developments on the interrogation tactics used by cia on suspected terrorists. investigation by cia's own inspector general will be released today. it's a report concealed for five years but a federal court just ordered it released. elaine is live, what do we know about the findings of this report. >> the cia report is expected to be released today but new details are already emerging. >>> in separate incidents cia interrogators threatened the man suspected of plotting the deadly bombing of the uss cole. according to knowledge sources familiar with the 2004 cia report. sources confirm one interrogation session involved a gun. another an electric drill. both meant to scare the al qaeda prisoner into giving up information. newsweek reports mock executions were staged, including one where a gun was fired in a room next to a detainee to make him believe another prisoner had been killed. the american civil liberties union, which sued to get the cia report released, called the tactics under the bush administration not only reprehensible but illegal and said the american public has a right to kn
her and drove off. it's a great tragedy for someone coming to join us for worship and celebrate their spiritual life. it's a later thing. police found nor wood and his vehicle here later. he was detained for questioning. vehicles move quite fast. many know as they come and go, they need to bre very careful. accidents happen very frequency. police do not think speed was a factor in the crash. the throw men accused of killing harris are set to go on trial. the suspects have all pled not guilty in the murder. >> police are investigating the circumstances surrounding the death of a man in oweings mill. investigators were called to the home. the man had died. they do say this is now a homicide investigation. police in howard county are searching for a man who was shot at a birthday party. call police with information. investigating what lead up to a triple stabbing in east baltimore. the girl, a man and woman were found suffering from stab wounds. >> firefighters are found on the scene. city fire crews are credited with recently installing smoke alarms. in east baltimore, crews new t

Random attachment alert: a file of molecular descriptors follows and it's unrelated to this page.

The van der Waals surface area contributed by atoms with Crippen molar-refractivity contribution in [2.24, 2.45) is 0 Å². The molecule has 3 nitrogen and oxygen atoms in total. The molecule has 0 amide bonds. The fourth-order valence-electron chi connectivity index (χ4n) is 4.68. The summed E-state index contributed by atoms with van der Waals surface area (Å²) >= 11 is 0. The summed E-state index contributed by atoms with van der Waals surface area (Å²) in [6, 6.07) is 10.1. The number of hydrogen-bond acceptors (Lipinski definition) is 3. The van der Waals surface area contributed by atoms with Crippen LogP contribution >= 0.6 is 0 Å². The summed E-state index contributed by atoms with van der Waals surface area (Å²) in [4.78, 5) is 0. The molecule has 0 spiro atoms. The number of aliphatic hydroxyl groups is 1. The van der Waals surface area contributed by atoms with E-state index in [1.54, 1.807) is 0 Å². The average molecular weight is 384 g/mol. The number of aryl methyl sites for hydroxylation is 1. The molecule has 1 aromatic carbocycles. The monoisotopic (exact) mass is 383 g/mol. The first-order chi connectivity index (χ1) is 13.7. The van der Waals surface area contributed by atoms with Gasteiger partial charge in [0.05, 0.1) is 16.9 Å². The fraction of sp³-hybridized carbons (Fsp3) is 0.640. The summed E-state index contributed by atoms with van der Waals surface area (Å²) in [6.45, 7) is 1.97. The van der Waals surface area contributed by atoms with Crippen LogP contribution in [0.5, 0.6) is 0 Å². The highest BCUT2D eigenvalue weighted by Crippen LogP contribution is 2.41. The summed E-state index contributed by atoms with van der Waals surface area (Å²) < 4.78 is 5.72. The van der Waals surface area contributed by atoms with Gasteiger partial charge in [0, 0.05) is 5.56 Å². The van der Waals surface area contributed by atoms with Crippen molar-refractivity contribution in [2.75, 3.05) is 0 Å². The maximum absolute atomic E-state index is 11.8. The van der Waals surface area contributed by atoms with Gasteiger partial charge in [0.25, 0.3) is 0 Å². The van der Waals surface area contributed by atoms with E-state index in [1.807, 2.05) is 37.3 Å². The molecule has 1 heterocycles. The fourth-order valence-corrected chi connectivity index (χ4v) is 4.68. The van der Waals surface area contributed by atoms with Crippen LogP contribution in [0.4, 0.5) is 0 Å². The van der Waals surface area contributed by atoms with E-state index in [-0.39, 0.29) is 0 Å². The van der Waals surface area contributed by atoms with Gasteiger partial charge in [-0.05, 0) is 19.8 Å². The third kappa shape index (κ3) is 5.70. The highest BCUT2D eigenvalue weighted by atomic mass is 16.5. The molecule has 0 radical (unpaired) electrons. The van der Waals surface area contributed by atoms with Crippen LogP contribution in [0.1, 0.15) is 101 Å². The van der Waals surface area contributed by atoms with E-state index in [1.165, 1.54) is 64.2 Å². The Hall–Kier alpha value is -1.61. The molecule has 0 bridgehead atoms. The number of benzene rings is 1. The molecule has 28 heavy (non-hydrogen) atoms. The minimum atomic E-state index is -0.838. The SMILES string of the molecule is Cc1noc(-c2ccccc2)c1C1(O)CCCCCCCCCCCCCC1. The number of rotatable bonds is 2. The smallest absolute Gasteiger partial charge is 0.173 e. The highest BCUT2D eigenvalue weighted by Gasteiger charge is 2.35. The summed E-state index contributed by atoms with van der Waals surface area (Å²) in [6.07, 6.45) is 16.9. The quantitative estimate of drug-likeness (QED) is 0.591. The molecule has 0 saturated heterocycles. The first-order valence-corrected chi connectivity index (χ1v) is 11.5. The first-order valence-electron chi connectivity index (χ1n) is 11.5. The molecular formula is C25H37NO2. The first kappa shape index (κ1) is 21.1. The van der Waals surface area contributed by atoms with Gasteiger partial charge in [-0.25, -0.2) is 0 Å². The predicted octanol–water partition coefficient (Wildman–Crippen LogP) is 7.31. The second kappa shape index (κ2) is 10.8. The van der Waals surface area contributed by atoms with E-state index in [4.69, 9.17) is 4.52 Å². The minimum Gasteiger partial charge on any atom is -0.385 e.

the words she is using to describe president obama's health care reform. >> clayton: have seen her on disney, but today selena gomez brings the magic of us. the cast of the wizards of waverly place writer on "fox & friends." for our slogan this morning we actually have a letter from her chat away of enfield connecticut. once is a team from "fox news" baker because the seat of their views about when they pulled it together including the weather, they chased away all of our blues. >> alysin: nice. >> clayton: you're watching "fox & friends" and under this new health-care plan, dave and i get to give houston a physical. they want ha ha. funny should mention that because i do understand you guys will be -- >> dave: a better read that bill. >> alysin: me too. other big on to keep my current healthcare. we will demonstrate mouth-to-mouth not only on each other but on a dog. >> dave: that's right. >> alysin: how your pet mouth-to-mouth seizure usually we do medical rewind which tackles the big human health-related stories. this weekend however we have your biggest pet medical stories and there were
anthems of canada and the united states, music that reminds us of our history, our traditions, our struggles, and our victories. will you please rise? ♪ ["o canada" playing] ["star-spangled banner" playing] thank you. please be seated. as we begin today, i am especially honored to be here and see for this year's air safety program -- yhour mc for this year's a safety program. we have but to get all the representatives of safety, security, jumpseat, and pilot assistance. and has been quite an undertaking. i am grateful for all the long and hard work of those who made it possible. it is my pleasure to introduce the committee chairs whose efforts led to this historic week. on my far right, united capt. rory kay. on my far left, first officer rich obert. i might direct left, national security committee chair robert powers. there are two more individuals on stage for us to welcome. first, the president of the airline pilots association, captain john prater, and the " honorable capt. randy that it -- babbitt. he is no. 1 in the faa. you get a pilots said it, it is it his signature on y
. is the mainstream mediaç trying to use violent it's a critic? some say that is the motivation for -- is the mainstream media trying to silence a critic? >>ç how can theç obama plan cr 50 million patients without any new doctors? it cannot. it will hurt our seniors and medicare as we know it, ration care, ça limited life-çsaving madison -- ration care, limit edicine. laura: abc says that the spot departed and position on a controversial issue,çç which violates its longstanding policy -- says the spot takes a position on controversial issues which violates its longstanding policy. ççalso, some straight talk frm democrats, admitting it is too tough to take on some special interests in the health-care bill, like the trial lawyers. here is what dr/çç howard dean said. >> here is why tort reform is not in the bill. the more stuff you put in it, the moreçç enemies you make, right? and the reason that tort reform is not in the bill is that they did not want to take on the trial lawyers in addition to everyone else they were taking on, and thatç isç the plain